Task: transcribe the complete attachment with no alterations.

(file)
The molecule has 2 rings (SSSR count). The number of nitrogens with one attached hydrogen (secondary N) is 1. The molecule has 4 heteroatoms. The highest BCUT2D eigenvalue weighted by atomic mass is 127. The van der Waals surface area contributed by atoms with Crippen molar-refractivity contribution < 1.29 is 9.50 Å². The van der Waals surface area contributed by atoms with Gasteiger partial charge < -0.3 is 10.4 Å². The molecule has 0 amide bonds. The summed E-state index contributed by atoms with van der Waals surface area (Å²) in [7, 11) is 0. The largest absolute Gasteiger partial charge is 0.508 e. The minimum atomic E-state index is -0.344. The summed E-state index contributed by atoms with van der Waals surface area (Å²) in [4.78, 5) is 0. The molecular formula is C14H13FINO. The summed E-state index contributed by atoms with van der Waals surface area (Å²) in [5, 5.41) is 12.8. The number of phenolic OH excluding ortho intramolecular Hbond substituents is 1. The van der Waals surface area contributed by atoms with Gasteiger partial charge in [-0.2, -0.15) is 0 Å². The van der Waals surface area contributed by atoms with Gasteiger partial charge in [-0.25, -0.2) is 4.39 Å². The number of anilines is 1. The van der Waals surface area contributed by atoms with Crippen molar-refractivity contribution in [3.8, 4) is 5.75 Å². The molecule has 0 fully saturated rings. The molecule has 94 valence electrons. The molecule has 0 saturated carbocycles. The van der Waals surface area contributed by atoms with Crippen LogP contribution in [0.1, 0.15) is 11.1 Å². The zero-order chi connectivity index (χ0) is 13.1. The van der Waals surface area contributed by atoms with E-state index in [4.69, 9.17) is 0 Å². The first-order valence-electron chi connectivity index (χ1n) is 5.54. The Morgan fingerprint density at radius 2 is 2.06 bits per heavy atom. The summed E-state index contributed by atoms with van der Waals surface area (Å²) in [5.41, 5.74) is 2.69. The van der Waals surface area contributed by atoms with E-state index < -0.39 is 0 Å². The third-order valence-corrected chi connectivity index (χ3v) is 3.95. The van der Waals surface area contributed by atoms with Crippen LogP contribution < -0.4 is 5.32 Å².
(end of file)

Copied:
The molecule has 2 rings (SSSR count). The number of nitrogens with one attached hydrogen (secondary N) is 1. The molecule has 4 heteroatoms. The highest BCUT2D eigenvalue weighted by atomic mass is 127. The van der Waals surface area contributed by atoms with Crippen molar-refractivity contribution < 1.29 is 9.50 Å². The van der Waals surface area contributed by atoms with Gasteiger partial charge < -0.3 is 10.4 Å². The molecule has 0 amide bonds. The summed E-state index contributed by atoms with van der Waals surface area (Å²) in [7, 11) is 0. The largest absolute Gasteiger partial charge is 0.508 e. The minimum atomic E-state index is -0.344. The summed E-state index contributed by atoms with van der Waals surface area (Å²) in [4.78, 5) is 0. The molecular formula is C14H13FINO. The summed E-state index contributed by atoms with van der Waals surface area (Å²) in [5, 5.41) is 12.8. The number of phenolic OH excluding ortho intramolecular Hbond substituents is 1. The van der Waals surface area contributed by atoms with Gasteiger partial charge in [-0.2, -0.15) is 0 Å². The van der Waals surface area contributed by atoms with Gasteiger partial charge in [-0.25, -0.2) is 4.39 Å². The number of anilines is 1. The van der Waals surface area contributed by atoms with Crippen molar-refractivity contribution in [3.8, 4) is 5.75 Å². The molecule has 0 fully saturated rings. The molecule has 94 valence electrons. The molecule has 0 saturated carbocycles. The van der Waals surface area contributed by atoms with Crippen LogP contribution in [0.1, 0.15) is 11.1 Å². The zero-order chi connectivity index (χ0) is 13.1. The van der Waals surface area contributed by atoms with E-state index in [4.69, 9.17) is 0 Å². The first-order valence-electron chi connectivity index (χ1n) is 5.54. The Morgan fingerprint density at radius 2 is 2.06 bits per heavy atom. The summed E-state index contributed by atoms with van der Waals surface area (Å²) in [5.41, 5.74) is 2.69. The van der Waals surface area contributed by atoms with E-state index < -0.39 is 0 Å². The third-order valence-corrected chi connectivity index (χ3v) is 3.95. The van der Waals surface area contributed by atoms with Crippen LogP contribution < -0.4 is 5.32 Å².